|Publication number||US4310929 A|
|Application number||US 06/145,518|
|Publication date||Jan 19, 1982|
|Filing date||May 1, 1980|
|Priority date||May 1, 1980|
|Publication number||06145518, 145518, US 4310929 A, US 4310929A, US-A-4310929, US4310929 A, US4310929A|
|Inventors||Susan L. Finlay|
|Original Assignee||Finlay Susan L|
|Export Citation||BiBTeX, EndNote, RefMan|
|Patent Citations (3), Referenced by (33), Classifications (6)|
|External Links: USPTO, USPTO Assignment, Espacenet|
This invention relates to wraparound reversible shorts, particularly of a type suited for runners or joggers.
Reversible clothing is designed and constructed to be worn with either side facing out. To be reversible, the clothing should provide a finished appearance no matter which way it is worn. The main advantage of reversible clothing, such as reversible vests, is that the two sides can be made of different color or patterned material. Thus, a single garment expands the owner's wardrobe at almost half the cost.
Reversible shorts are known, although they are not common. In particular, U.S. Pat. Nos. 2,142,922 and 3,317,923 disclose reversible shorts. Most shorts, like other garments, are made to be worn loosely, such as the straight-leg boxer type shorts, or have darts to provide a more contoured fit. It is often desired that the garment fit snugly about the body and yet not restrict the wearer's freedom of movement. For example, runners often prefer shorts which are not baggy, to reduce the chafing effect which such garments may produce, but which are also loose enough as to not hinder their running movements. However, the prior art fails to disclose shorts which are both reversible and suitable for use by persons engaging in athletic activities such as running or jogging.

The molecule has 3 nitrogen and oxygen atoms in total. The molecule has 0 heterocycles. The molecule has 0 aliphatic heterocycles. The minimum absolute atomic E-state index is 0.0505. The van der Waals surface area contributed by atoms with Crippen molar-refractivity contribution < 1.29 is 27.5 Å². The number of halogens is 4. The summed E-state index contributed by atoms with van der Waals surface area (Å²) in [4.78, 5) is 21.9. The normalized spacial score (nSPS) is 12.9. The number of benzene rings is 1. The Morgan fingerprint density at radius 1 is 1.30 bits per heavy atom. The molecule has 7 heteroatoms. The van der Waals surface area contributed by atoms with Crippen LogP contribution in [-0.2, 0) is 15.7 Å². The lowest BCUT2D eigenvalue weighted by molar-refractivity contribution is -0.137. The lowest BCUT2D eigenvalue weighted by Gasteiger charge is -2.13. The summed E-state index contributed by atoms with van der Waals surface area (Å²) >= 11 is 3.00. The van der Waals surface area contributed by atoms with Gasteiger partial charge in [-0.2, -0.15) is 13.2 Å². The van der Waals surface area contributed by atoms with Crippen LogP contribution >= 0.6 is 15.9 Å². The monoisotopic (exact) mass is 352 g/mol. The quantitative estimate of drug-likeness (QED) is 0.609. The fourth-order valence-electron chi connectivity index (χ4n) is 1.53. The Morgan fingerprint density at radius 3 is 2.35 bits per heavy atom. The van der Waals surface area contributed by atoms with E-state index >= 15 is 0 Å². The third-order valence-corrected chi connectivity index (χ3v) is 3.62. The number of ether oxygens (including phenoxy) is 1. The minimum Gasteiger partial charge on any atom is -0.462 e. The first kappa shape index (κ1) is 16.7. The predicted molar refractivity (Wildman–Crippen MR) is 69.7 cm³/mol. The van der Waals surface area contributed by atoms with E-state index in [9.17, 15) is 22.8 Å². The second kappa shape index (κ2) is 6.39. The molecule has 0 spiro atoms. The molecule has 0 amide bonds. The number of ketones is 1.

Other patents which may be of interest are U.S. Pat. Nos. 2,431,571; 3,317,923; and 4,051,854.
The present invention solves the problems of the prior art by providing a pair of running shorts which is reversible and form-fitting and yet is readily adjustable to fit persons of various sizes. The shorts only minimally restrict the movement of the user, are relatively simple to make and are expensive to produce.
The reversible, wrap-around shorts of the present invention have two panels sewn together so that both sides, i.e. the outer and inner sides, are finished in appearance. The sides may be made of different material and so may be coordinated with the rest of the user's attire. The shorts are constructed so that the outer edges of the opposed panels are both disposed inwardly toward one another and are captured between the interior sides of the panels, such as by sewing, thus producing a finished appearance regardless which side is worn on the outside.
When the garment is spread out on a flat surface, the shorts have an hourglass shape. The upper and lower generally straight edges comprise the waistband segments while the narrow inner portion comprises the crotch. Each panel includes at least two sections, each section having a horseshoe shape. In the preferred embodiment, the panels are produced by sewing together the respective U-shaped inner edges of a pair of the horseshoe-shaped sections. The resulting hourglass-shaped panel has a proper contoured fit in the crotch area without the need for darts.